Tina Hesman Saey

Tina Hesman Saey

Senior Writer, Molecular Biology

Senior writer Tina Hesman Saey is a geneticist-turned-science writer who covers all things microscopic and a few too big to be viewed under a microscope. She is an honors graduate of the University of Nebraska-Lincoln where she did research on tobacco plants and ethanol-producing bacteria. She spent a year as a Fulbright scholar at the Georg-August University in Göttingen, Germany, studying microbiology and traveling.  Her work on how yeast turn on and off one gene earned her a Ph.D. in molecular genetics at Washington University in St. Louis. Tina then rounded out her degree collection with a master’s in science journalism from Boston University. She interned at the Dallas Morning News and Science News before returning to St. Louis to cover biotechnology, genetics and medical science for the St. Louis Post-Dispatch. After a seven year stint as a newspaper reporter, she returned to Science News. Her work has been honored by the Endocrine Society, the Genetics Society of America and by journalism organizations.

All Stories by Tina Hesman Saey

  1. tardigrade

    How tardigrades protect their DNA to defy death

    Tardigrades encase their DNA in a cloud of protective protein to shield from damage by radiation or drying out.

  2. William Kaelin, Gregg Semenza and Peter Ratcliffe
    Health & Medicine

    Discovery of how cells sense oxygen wins the 2019 medicine Nobel

    Understanding the molecular switch that lets cells cope with oxygen has implications for everything from metabolism to wound healing.

  3. monarch butterfly and fruit fly

    Gene editing can make fruit flies into ‘monarch flies’

    Just three molecular changes can make fruit flies insensitive to milkweed toxins.

  4. Stanley Qi

    Stanley Qi gives CRISPR a makeover to redefine genetic engineering

    By adapting CRISPR/Cas9, Stanley Qi has given genetic engineers a plethora of new tools.

  5. hand muscles

    Human embryos have extra hand muscles found in lizards but not most adults

    In developing human embryos, muscles are made, then lost, in a pattern that mirrors the appearance of the structures during evolution.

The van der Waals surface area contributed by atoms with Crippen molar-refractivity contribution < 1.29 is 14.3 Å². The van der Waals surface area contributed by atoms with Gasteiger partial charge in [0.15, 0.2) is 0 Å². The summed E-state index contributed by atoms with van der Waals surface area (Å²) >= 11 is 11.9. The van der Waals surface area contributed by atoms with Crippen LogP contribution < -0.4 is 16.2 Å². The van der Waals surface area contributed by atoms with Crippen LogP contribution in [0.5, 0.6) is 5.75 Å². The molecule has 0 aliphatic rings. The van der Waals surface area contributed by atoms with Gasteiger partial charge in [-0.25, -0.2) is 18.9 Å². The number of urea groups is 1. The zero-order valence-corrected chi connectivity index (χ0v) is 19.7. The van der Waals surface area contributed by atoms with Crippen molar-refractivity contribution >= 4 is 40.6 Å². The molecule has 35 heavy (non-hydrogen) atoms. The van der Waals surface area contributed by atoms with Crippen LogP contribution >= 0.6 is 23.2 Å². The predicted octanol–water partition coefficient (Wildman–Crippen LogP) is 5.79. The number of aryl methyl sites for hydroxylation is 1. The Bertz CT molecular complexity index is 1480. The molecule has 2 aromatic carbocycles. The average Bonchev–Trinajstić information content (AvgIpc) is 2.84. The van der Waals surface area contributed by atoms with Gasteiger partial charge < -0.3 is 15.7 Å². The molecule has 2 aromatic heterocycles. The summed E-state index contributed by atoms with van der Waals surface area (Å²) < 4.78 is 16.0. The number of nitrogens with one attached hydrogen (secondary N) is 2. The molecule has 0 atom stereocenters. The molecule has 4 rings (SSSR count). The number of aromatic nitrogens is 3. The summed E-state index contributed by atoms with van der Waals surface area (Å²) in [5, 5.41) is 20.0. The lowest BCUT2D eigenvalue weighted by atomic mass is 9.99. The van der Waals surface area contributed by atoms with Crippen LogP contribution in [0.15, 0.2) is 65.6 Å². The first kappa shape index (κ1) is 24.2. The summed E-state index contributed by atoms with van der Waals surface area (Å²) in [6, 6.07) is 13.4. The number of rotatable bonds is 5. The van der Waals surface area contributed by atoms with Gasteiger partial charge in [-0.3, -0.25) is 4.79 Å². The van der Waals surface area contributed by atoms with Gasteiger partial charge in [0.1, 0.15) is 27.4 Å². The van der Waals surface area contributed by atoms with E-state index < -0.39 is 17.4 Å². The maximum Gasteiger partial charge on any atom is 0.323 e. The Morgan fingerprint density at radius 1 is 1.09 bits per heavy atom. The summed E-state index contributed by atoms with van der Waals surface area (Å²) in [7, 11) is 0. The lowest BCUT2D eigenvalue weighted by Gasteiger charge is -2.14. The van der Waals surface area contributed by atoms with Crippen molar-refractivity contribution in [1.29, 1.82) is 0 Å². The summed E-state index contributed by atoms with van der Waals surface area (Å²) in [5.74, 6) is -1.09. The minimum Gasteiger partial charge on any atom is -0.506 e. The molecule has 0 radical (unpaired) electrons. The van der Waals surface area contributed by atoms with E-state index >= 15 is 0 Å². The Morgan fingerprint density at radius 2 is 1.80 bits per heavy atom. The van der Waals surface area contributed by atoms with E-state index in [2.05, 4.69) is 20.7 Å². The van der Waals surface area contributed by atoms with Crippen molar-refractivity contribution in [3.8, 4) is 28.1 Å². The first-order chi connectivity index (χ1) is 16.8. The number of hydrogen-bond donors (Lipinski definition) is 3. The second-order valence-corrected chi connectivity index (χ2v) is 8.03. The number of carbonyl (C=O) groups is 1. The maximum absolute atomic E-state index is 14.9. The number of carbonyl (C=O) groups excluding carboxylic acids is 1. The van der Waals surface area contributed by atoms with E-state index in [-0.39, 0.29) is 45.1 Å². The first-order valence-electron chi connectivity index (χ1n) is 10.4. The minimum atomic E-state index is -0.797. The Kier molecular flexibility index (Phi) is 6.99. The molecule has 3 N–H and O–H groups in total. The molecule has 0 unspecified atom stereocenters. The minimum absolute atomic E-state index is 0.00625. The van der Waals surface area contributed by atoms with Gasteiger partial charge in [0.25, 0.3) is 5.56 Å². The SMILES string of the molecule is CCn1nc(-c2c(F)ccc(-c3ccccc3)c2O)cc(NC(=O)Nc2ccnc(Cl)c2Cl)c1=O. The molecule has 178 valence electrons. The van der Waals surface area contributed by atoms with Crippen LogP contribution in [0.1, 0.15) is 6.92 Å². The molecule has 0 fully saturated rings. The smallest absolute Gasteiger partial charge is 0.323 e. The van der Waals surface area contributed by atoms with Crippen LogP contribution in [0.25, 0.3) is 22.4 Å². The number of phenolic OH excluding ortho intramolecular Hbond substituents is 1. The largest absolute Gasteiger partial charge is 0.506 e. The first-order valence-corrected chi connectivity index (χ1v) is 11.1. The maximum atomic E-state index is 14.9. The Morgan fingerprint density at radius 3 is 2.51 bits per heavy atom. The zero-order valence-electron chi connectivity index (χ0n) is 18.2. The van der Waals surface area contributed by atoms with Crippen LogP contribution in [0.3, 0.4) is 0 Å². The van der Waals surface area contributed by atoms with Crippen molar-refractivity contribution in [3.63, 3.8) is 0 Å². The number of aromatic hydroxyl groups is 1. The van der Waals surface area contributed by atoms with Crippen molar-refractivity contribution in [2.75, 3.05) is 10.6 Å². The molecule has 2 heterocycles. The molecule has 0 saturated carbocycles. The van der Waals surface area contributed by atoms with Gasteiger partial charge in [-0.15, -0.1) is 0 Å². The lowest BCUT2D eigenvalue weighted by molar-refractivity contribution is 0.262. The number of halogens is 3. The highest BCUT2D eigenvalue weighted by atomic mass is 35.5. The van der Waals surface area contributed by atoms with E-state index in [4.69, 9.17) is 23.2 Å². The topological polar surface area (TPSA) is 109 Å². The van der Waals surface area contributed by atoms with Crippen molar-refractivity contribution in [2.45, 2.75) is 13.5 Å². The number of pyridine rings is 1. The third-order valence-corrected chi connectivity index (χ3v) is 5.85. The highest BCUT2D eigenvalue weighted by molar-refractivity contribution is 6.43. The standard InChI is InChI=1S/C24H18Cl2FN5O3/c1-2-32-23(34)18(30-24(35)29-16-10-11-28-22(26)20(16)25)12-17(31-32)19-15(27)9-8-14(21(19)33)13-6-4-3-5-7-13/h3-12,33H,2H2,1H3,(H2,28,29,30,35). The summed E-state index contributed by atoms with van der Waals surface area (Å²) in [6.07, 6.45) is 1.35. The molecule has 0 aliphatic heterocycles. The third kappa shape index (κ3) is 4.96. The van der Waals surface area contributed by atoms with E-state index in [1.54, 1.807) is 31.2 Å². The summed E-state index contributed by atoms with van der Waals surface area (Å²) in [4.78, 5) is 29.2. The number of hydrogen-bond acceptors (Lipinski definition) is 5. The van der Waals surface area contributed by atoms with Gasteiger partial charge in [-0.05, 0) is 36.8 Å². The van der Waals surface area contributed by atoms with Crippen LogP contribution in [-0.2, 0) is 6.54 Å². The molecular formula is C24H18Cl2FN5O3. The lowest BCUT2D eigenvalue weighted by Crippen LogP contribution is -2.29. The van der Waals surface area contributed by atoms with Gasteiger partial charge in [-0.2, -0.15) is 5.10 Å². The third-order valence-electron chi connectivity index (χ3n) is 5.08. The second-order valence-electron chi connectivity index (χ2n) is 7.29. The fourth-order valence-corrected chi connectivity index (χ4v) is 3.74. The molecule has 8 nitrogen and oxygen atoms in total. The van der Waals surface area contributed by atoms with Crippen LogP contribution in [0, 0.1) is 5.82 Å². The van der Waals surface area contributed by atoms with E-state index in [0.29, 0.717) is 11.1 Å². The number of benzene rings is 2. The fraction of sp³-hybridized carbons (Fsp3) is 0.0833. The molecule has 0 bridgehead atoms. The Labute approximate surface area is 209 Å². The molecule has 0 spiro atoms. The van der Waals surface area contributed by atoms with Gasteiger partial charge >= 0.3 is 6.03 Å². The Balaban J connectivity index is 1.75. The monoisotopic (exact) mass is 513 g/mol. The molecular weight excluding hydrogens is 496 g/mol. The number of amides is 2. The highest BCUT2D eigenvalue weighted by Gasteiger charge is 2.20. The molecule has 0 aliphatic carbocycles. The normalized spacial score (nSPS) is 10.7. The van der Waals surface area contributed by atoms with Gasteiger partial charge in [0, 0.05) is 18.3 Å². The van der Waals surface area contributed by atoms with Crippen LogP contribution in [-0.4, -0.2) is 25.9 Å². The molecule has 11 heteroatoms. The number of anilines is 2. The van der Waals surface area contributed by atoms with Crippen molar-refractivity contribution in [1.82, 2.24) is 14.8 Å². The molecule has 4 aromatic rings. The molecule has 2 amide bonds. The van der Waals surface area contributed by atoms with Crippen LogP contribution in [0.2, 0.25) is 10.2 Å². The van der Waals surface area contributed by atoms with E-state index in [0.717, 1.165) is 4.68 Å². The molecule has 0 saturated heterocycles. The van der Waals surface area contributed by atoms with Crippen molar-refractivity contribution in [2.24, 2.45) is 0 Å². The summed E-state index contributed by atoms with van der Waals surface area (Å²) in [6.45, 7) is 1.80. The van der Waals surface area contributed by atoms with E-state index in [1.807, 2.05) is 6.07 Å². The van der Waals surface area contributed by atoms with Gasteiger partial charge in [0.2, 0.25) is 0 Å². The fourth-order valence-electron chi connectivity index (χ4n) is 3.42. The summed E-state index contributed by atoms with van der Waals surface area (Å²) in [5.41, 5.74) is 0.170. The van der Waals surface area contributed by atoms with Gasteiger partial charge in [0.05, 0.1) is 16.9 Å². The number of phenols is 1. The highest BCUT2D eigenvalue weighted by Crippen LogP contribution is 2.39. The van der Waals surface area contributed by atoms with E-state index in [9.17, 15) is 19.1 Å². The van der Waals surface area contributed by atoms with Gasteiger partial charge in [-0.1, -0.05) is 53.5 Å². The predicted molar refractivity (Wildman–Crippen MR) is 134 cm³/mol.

6. salad and vegetables

    Personalized diets may be the future of nutrition. But the science isn’t all there yet

    How a person responds to food depends on more than the food itself. But what exactly is still a confusing mix of genes, microbes and other factors.

  7. mouse and clock
    Health & Medicine

    A mouse’s metabolism may follow circadian rhythms set by gut bacteria

    While animals’ circadian clocks control functions from sleep to hormone release, gut bacteria dictate when mice’s small intestines take up fat.

  8. orca jumping

    Losing genes may have helped whales’ ancestors adapt to life under the sea

    Jettisoning genes tied to saliva and the lungs, among others, could have smoothed ancient cetaceans’ land-to-water transition 50 million years ago.

  9. Klebsiella pneumoniae

    Alcohol-producing bacteria could cause liver disease in some people

    A majority of patients with nonalcoholic fatty liver disease also had gut bacteria churning out medium to high levels of ethanol.

  10. hand sanitizer
    Health & Medicine

    Mucus prevents hand sanitizers from quickly killing the flu

    Flu viruses can hold out for minutes against ethanol when encased in wet mucus.

  11. administering a polio vaccine
    Health & Medicine

    50 years ago, polio was still circulating in the United States

    The world has never been closer to eradicating polio, but the disease could come roaring back where vaccination is spotty.

  12. gay couple

    There’s no evidence that a single ‘gay gene’ exists

    Many genetic factors with small effects combine with one’s environment to influence sexual behavior, researchers say.